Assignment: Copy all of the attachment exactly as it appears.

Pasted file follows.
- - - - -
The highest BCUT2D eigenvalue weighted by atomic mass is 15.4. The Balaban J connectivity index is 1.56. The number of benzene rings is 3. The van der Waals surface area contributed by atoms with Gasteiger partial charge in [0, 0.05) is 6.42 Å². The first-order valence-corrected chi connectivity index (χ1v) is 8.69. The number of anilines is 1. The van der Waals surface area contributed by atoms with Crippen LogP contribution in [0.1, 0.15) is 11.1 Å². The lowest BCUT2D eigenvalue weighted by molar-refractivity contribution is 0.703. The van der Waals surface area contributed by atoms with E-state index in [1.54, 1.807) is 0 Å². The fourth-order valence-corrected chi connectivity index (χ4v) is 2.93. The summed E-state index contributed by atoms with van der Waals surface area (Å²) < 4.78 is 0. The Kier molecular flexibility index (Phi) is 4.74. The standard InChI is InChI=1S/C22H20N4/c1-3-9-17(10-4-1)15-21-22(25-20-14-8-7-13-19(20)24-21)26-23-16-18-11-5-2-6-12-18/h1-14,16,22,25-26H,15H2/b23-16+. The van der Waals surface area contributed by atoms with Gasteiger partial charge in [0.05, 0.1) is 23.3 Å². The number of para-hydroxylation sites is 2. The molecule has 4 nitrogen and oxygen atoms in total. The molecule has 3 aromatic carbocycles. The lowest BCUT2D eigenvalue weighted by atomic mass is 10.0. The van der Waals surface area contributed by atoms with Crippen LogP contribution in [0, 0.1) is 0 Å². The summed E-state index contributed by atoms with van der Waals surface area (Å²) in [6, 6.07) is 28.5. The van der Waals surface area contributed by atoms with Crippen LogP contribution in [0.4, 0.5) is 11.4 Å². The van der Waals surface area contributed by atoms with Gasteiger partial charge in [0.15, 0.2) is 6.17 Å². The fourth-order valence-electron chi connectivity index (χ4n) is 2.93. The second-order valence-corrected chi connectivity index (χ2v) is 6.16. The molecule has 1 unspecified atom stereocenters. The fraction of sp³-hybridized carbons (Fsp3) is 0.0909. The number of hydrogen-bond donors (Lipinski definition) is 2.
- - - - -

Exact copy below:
The highest BCUT2D eigenvalue weighted by atomic mass is 15.4. The Balaban J connectivity index is 1.56. The number of benzene rings is 3. The van der Waals surface area contributed by atoms with Gasteiger partial charge in [0, 0.05) is 6.42 Å². The first-order valence-corrected chi connectivity index (χ1v) is 8.69. The number of anilines is 1. The van der Waals surface area contributed by atoms with Crippen LogP contribution in [0.1, 0.15) is 11.1 Å². The lowest BCUT2D eigenvalue weighted by molar-refractivity contribution is 0.703. The van der Waals surface area contributed by atoms with E-state index in [1.54, 1.807) is 0 Å². The fourth-order valence-corrected chi connectivity index (χ4v) is 2.93. The summed E-state index contributed by atoms with van der Waals surface area (Å²) < 4.78 is 0. The Kier molecular flexibility index (Phi) is 4.74. The standard InChI is InChI=1S/C22H20N4/c1-3-9-17(10-4-1)15-21-22(25-20-14-8-7-13-19(20)24-21)26-23-16-18-11-5-2-6-12-18/h1-14,16,22,25-26H,15H2/b23-16+. The van der Waals surface area contributed by atoms with Gasteiger partial charge in [0.05, 0.1) is 23.3 Å². The number of para-hydroxylation sites is 2. The molecule has 4 nitrogen and oxygen atoms in total. The molecule has 3 aromatic carbocycles. The lowest BCUT2D eigenvalue weighted by atomic mass is 10.0. The van der Waals surface area contributed by atoms with Crippen LogP contribution in [0, 0.1) is 0 Å². The summed E-state index contributed by atoms with van der Waals surface area (Å²) in [6, 6.07) is 28.5. The van der Waals surface area contributed by atoms with Crippen LogP contribution in [0.4, 0.5) is 11.4 Å². The van der Waals surface area contributed by atoms with Gasteiger partial charge in [0.15, 0.2) is 6.17 Å². The fourth-order valence-electron chi connectivity index (χ4n) is 2.93. The second-order valence-corrected chi connectivity index (χ2v) is 6.16. The molecule has 1 unspecified atom stereocenters. The fraction of sp³-hybridized carbons (Fsp3) is 0.0909. The number of hydrogen-bond donors (Lipinski definition) is 2.